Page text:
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Caspar Headlands HISTORY
Caspar Headlands may be looked upon as an intensely impacted industrial site abandoned to cattle nearly half a century ago. From these lands and the forest beyond, a thriving mill extracted and shipped millions of board feet of virgin redwood. In 1946, a well-developed railroad network extended 26 miles into the forest (but never connected to a main line.) Lumber was shipped via "dog hole schooners" that moored in Caspar's sheltered anchorage.
The scale of the operation was large, as befitted the place that reduced the largest logs ever milled to lumber, often 12 feet in diameter. Many timber industry innovations were pioneered here, including redwood water main and sewer pipe, the double-sided band saw, and the wire chute with which finished lumber was delivered to the decks of the schooners.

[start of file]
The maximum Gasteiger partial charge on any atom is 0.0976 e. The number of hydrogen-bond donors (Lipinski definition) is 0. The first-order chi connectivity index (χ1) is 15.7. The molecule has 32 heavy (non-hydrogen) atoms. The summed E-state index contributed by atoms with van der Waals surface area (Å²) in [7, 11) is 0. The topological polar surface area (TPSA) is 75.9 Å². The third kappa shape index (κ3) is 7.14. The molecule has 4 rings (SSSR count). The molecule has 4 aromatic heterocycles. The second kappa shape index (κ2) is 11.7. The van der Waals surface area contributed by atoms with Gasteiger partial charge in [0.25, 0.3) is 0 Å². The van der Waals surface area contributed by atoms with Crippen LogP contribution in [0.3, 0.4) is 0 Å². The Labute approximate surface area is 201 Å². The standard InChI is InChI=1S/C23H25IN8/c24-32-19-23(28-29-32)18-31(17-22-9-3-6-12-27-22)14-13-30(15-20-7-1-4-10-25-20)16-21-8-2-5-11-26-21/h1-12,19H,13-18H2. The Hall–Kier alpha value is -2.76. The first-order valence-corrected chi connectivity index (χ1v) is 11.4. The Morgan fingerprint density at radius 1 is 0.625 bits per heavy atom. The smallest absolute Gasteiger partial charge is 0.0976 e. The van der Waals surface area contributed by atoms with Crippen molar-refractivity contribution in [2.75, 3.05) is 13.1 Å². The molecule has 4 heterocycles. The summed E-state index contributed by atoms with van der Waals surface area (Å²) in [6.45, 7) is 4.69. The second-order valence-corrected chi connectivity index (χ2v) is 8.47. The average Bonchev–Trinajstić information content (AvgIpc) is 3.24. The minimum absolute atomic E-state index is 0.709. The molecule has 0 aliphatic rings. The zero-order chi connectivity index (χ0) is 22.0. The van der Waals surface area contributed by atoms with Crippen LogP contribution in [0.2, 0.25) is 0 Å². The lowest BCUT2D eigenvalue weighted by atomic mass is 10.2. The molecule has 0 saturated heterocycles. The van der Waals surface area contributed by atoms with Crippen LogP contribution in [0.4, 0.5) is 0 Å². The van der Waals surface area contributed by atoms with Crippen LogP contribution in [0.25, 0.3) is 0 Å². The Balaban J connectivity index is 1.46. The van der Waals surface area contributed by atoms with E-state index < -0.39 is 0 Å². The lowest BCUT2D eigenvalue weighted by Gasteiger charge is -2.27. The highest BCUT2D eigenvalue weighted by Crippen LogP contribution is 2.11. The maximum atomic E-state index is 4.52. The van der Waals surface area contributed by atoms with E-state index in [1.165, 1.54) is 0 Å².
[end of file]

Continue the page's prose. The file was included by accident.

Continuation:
Caspar was lucky. Prior to 1955, when mill operations ceased, the logging industry was reasonably non-toxic. No virulent chemicals or solvents were spilled here, and the worst residue was bunker oil used to fire the boilers of the steam engines that drove the mill. The headlands did not escape unscathed, however. The topsoil and native flora was scraped off to create flat areas for drying lumber, and massive cement foundations and iron staples were laid and driven into the underlying rock. These remnants will remain on the land for decades, and open a window into the work of generations of woods heroes.
With heroism and ingenuity, Caspar has always been about people first. By the standards of its day, Caspar's lumber operations were extremely safe, humane, and considerate of the forest and surround. The result is that the headlands today are a fascinating blend of history and nature, pride and nostalgia.
Notes on the pictures:
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